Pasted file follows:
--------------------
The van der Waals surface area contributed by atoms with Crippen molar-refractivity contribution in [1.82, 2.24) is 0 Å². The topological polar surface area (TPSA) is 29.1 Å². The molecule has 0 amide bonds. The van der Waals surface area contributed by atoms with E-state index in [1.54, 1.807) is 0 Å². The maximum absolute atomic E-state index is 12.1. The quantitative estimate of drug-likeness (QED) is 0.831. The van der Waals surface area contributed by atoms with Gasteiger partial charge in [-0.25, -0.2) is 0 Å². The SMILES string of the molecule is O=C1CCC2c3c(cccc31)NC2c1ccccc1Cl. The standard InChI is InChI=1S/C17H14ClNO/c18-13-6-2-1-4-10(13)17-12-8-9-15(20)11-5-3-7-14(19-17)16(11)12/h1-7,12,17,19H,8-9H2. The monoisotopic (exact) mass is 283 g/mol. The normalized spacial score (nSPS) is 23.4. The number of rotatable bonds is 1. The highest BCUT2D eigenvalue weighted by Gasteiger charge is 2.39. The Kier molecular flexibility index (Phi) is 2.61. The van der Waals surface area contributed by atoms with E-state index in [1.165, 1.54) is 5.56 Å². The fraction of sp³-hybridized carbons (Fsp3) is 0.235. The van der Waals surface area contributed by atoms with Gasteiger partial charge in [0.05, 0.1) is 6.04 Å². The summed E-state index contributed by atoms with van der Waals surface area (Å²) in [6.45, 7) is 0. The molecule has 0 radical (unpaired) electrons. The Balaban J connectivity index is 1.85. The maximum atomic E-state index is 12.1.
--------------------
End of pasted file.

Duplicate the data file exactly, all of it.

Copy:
The van der Waals surface area contributed by atoms with Crippen molar-refractivity contribution in [1.82, 2.24) is 0 Å². The topological polar surface area (TPSA) is 29.1 Å². The molecule has 0 amide bonds. The van der Waals surface area contributed by atoms with E-state index in [1.54, 1.807) is 0 Å². The maximum absolute atomic E-state index is 12.1. The quantitative estimate of drug-likeness (QED) is 0.831. The van der Waals surface area contributed by atoms with Gasteiger partial charge in [-0.25, -0.2) is 0 Å². The SMILES string of the molecule is O=C1CCC2c3c(cccc31)NC2c1ccccc1Cl. The standard InChI is InChI=1S/C17H14ClNO/c18-13-6-2-1-4-10(13)17-12-8-9-15(20)11-5-3-7-14(19-17)16(11)12/h1-7,12,17,19H,8-9H2. The monoisotopic (exact) mass is 283 g/mol. The normalized spacial score (nSPS) is 23.4. The number of rotatable bonds is 1. The highest BCUT2D eigenvalue weighted by Gasteiger charge is 2.39. The Kier molecular flexibility index (Phi) is 2.61. The van der Waals surface area contributed by atoms with E-state index in [1.165, 1.54) is 5.56 Å². The fraction of sp³-hybridized carbons (Fsp3) is 0.235. The van der Waals surface area contributed by atoms with Gasteiger partial charge in [0.05, 0.1) is 6.04 Å². The summed E-state index contributed by atoms with van der Waals surface area (Å²) in [6.45, 7) is 0. The molecule has 0 radical (unpaired) electrons. The Balaban J connectivity index is 1.85. The maximum atomic E-state index is 12.1.